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How Human Are Your Characters?

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To make your characters interesting to your readers, you have to make them human. To make them human, you have to give them traits with which your readers can identify. But how do you fully flesh out your characters without over-writing and boring your readers to tears?


Begin by writing a detailed, one-sentence summary of your story. Then ask yourself to whom the action will happen and from whose perspective the story will mainly be told. That person will be your main character. Next, begin building your characters to suit your message and your storyline.

As a writer, you are a natural observer of people and activities around you, and probably have a file of details gathered from people-watching. Using these physical descriptions and behavioral traits, you should be able create characters that fit your storyline. Choose carefully, making sure that your characters fit the needs of your plot. Include what they like to eat and wear, how they laugh, how they feel about dogs and children and anything else that will make your readers connect with them.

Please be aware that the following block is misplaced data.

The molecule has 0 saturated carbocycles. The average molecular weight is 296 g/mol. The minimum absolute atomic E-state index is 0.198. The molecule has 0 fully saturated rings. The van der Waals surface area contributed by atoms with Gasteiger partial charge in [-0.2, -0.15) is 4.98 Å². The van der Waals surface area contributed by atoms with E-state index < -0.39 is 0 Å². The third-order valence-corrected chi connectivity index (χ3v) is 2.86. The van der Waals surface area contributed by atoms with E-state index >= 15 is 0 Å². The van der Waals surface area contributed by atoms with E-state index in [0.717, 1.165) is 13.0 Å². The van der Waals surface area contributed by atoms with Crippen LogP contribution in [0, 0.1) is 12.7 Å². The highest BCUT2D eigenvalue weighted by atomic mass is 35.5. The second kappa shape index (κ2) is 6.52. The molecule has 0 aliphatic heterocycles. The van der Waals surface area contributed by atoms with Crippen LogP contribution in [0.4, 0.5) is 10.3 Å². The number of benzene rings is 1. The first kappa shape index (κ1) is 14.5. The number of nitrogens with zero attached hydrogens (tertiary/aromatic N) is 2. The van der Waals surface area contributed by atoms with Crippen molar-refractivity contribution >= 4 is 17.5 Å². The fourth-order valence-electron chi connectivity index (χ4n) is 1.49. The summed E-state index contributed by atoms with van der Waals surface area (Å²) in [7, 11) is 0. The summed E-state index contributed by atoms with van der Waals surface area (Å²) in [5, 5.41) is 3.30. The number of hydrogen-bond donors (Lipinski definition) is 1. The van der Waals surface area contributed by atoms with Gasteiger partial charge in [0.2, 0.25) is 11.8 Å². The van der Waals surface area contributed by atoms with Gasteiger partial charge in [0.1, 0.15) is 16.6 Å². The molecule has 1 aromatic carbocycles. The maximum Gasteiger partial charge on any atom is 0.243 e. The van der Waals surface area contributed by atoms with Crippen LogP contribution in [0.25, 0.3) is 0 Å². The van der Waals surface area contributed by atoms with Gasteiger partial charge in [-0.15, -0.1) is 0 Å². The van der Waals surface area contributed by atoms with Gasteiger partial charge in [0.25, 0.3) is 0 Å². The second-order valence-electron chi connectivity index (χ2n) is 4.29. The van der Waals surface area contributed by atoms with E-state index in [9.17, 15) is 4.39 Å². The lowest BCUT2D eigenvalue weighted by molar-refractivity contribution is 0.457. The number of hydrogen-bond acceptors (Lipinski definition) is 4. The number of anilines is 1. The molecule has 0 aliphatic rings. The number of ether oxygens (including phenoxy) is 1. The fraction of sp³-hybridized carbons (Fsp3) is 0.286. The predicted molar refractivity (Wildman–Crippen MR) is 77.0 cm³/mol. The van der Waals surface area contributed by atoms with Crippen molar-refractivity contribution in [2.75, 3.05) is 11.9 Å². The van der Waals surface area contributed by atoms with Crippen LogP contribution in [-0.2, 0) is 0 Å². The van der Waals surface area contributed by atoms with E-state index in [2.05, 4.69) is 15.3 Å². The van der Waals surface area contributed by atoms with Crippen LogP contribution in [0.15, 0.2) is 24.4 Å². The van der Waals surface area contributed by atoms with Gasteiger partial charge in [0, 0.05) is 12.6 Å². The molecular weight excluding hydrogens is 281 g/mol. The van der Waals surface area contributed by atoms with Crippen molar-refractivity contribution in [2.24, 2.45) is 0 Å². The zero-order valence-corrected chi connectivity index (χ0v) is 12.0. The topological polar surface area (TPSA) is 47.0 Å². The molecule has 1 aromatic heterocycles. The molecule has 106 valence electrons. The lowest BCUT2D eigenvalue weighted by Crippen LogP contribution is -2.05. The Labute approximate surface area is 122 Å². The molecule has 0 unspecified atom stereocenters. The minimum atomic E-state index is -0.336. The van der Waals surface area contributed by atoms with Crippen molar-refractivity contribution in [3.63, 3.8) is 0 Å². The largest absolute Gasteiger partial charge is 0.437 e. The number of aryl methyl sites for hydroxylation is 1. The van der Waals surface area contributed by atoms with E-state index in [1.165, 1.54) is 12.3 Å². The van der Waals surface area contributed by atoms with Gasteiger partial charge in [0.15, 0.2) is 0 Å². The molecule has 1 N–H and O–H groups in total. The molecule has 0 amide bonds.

As with human beings, your characters’ everyday actions and reactions should generally fit their personalities. It is all right, however (and will add spice to the plot!) to allow your characters occasionally to behave in unexpected ways.  Also remember to include moral strengths and weaknesses in the makeup of your characters. No human is ever all good or all bad, so your characters should not be, either. Also remember to vary your characters’ speech patterns and to describe their accents and the tonal qualities of their voices.

Having your plot thoroughly worked out is, of course, very important. But the characters you develop will make or break your storyline. If your readers don’t see your characters as human and cannot identify with them, the best plot in the world will not save your book!

Derry Sampey is the senior editor for CertaPublishing.com

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